Luke 6:27-36: Love Your Enemies

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Luke 6:27-36: Love Your Enemies

June 22, 2021


2 Kings 18-19Psalm 119:169-176Luke 6:27-36Philippians 3:15-21

Luke 6:27-36:

This famous teaching is as controversial now as it was then. Should it be taken literally? Are we truly intended to “love our enemies”? If someone takes our cloak, are we meant to also give them our tunic? Are we meant to give to everyone who begs from us?

Various teachers have attempted to explain this teaching correctly in realistic and practical ways. Others have attempted simply to assert that the teaching is to be taken in its maximum possible interpretation. A famous approach along these lines is that championed first by the Russian novelist Tolstoy, whose teaching was then picked up and put within a different theological framework by Mahatma Gandhi, and who in turn influenced Dr. Martin Luther King. King called it nonviolent resistance, and in that way to enact civil disobedience for the purpose of bringing about change. Gandhi even famously advised the British people that they should not resist the Nazis.

Let us look at what Jesus teaches a little more closely. First of all, the context: Jesus is speaking to his disciples. They are not military leaders, nor heads of government charged with defending a country from invaders. They do, on the other hand, have to live in a country under occupation, and they are increasingly likely to be faced by those who do not agree with their profession of faith in Jesus.

Second, let us look at the words themselves more closely. To love our enemies does not necessarily mean to agree with our enemies. It does not necessarily mean to passively allow our enemies to triumph. Would it have been loving to the German people to allow Nazism to triumph? Love can be strong. But remember, again, that Jesus here surely is thinking primarily of the relationships among his people (rather than that of civil government).

So in Romans chapter 12 verse 9-21, Paul speaks of the triumph of love over evil as expressed by the Christian community. But then in chapter 13, when he talks of the rulers, he observes that they are “not a terror to good conduct, but to bad…[who] does not bear the sword in vain… an avenger who carries our God’s wrath on the wrongdoer.” We really must read Jesus’ words in the context of his teaching more generally, and in the context of Scripture as a whole. The Bible does leave room for the exercise of governing authority, and punishment of evil by those who are charged to maintain civil order.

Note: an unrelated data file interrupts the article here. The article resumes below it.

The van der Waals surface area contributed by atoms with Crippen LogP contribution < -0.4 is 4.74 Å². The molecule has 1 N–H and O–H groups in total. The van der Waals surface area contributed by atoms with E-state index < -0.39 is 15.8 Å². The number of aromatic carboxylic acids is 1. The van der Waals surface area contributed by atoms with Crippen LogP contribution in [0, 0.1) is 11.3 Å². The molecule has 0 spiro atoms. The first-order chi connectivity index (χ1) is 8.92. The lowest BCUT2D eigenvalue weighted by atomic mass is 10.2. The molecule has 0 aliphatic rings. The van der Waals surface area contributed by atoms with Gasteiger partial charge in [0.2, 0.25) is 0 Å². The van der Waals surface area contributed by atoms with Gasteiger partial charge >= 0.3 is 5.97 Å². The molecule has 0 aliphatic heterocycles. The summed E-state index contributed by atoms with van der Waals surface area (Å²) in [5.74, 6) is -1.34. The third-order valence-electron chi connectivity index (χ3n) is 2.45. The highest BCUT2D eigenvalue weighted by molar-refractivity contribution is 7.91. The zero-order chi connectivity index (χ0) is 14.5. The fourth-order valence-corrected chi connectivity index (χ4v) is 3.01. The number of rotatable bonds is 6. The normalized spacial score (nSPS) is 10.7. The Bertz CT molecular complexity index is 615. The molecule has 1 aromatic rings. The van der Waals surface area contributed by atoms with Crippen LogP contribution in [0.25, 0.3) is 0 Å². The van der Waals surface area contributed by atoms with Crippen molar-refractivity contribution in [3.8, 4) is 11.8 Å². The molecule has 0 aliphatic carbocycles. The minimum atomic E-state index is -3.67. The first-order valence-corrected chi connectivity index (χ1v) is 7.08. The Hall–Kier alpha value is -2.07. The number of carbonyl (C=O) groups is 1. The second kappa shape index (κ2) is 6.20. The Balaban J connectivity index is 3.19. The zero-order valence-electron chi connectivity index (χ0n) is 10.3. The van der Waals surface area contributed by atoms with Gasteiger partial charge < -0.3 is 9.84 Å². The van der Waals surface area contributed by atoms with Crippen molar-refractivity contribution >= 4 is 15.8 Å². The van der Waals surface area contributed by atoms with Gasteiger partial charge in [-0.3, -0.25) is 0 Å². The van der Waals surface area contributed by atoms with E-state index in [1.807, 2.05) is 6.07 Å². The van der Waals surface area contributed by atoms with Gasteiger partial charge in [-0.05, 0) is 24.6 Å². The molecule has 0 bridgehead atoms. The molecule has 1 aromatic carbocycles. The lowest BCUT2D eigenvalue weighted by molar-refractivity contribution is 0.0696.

When someone strikes one cheek, should we turn the other? If we take this literally, Jesus does not command that we accept a third blow! If someone takes our cloak, should we give our tunic? To that, let it be said, that if someone is desperate enough to steal your actual coat to keep them warm at night, then it is most likely that they could do with another garment, too. And what about giving to everyone who begs from you?

Well, Jesus does not tell us what we are to give them. When someone who is an alcoholic asks for money, it is not loving them to give them money to spend on drink. When someone who is a cheat asks for money, it is not loving to feed their cheating. We should give them blessings and prayers, and food if hungry or help if addicted to insolvency. But not necessarily money—it is rarely a good idea to give cash when someone begs on the street. A meal is a better idea normally.

Nonetheless, while therefore leave room, as Jesus does in his teaching, for governing authority, for a just war of defense against invasion by a sovereign country, for police and judges—while that is all true, we must not thereby downgrade the radical nature of what Jesus is asking. The world works by an entirely different principle. “Even sinners love those who love them.” The system works by “if you scratch my back, I’ll scratch yours.”

But God, who is merciful, is not like that. He pursues the unrighteous, even his enemies, in order to rescue them, to the extent of giving his life for them. That is the kind of people we are to be, too: sons of the Most High. Let us then be characterized above all by radical, cross-centered, merciful, generous love. If that is what marks us as a people, then our reward will be great.


Josh Moody (Ph.D., University of Cambridge) is the senior pastor of College Church in Wheaton, IL., president and founder of God Centered Life Ministries, and author of several books including How the Bible Can Change Your Life and John 1-12 For You.


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